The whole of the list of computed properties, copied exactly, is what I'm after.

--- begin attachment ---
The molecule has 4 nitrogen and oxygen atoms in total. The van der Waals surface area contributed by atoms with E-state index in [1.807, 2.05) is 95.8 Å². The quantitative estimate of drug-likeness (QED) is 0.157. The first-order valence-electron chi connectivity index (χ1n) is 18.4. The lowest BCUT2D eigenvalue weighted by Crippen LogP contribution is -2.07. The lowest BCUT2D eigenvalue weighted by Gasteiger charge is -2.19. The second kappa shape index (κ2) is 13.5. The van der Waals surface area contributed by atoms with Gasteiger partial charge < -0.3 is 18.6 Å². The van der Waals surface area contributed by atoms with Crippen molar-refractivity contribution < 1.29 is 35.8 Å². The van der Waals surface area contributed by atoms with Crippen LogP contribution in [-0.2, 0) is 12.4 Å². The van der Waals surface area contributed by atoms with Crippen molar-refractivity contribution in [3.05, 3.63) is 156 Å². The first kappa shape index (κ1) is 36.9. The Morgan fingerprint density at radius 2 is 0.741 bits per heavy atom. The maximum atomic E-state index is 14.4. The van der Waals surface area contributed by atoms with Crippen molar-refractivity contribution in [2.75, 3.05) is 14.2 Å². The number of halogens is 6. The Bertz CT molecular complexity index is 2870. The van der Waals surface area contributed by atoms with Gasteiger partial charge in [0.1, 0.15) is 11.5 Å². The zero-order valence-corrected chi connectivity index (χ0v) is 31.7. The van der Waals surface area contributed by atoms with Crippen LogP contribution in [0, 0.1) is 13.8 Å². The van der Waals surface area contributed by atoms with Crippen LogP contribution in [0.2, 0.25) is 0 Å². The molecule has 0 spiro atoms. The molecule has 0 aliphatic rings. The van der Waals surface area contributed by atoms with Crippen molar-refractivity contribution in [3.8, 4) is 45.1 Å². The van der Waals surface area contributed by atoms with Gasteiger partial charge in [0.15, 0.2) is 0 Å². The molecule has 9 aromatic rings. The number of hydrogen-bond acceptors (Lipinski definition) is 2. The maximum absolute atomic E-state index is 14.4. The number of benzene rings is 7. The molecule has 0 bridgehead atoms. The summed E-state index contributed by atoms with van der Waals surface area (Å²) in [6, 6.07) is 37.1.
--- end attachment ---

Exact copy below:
The molecule has 4 nitrogen and oxygen atoms in total. The van der Waals surface area contributed by atoms with E-state index in [1.807, 2.05) is 95.8 Å². The quantitative estimate of drug-likeness (QED) is 0.157. The first-order valence-electron chi connectivity index (χ1n) is 18.4. The lowest BCUT2D eigenvalue weighted by Crippen LogP contribution is -2.07. The lowest BCUT2D eigenvalue weighted by Gasteiger charge is -2.19. The second kappa shape index (κ2) is 13.5. The van der Waals surface area contributed by atoms with Gasteiger partial charge < -0.3 is 18.6 Å². The van der Waals surface area contributed by atoms with Crippen molar-refractivity contribution < 1.29 is 35.8 Å². The van der Waals surface area contributed by atoms with Crippen LogP contribution in [-0.2, 0) is 12.4 Å². The van der Waals surface area contributed by atoms with Crippen molar-refractivity contribution in [3.05, 3.63) is 156 Å². The first kappa shape index (κ1) is 36.9. The Morgan fingerprint density at radius 2 is 0.741 bits per heavy atom. The maximum atomic E-state index is 14.4. The van der Waals surface area contributed by atoms with Crippen molar-refractivity contribution in [2.75, 3.05) is 14.2 Å². The number of halogens is 6. The Bertz CT molecular complexity index is 2870. The van der Waals surface area contributed by atoms with Gasteiger partial charge in [0.1, 0.15) is 11.5 Å². The zero-order valence-corrected chi connectivity index (χ0v) is 31.7. The van der Waals surface area contributed by atoms with Crippen LogP contribution in [0, 0.1) is 13.8 Å². The van der Waals surface area contributed by atoms with Crippen LogP contribution in [0.2, 0.25) is 0 Å². The molecule has 0 spiro atoms. The molecule has 0 aliphatic rings. The van der Waals surface area contributed by atoms with Crippen molar-refractivity contribution in [3.8, 4) is 45.1 Å². The van der Waals surface area contributed by atoms with Gasteiger partial charge in [0.15, 0.2) is 0 Å². The molecule has 9 aromatic rings. The number of hydrogen-bond acceptors (Lipinski definition) is 2. The maximum absolute atomic E-state index is 14.4. The number of benzene rings is 7. The molecule has 0 bridgehead atoms. The summed E-state index contributed by atoms with van der Waals surface area (Å²) in [6, 6.07) is 37.1.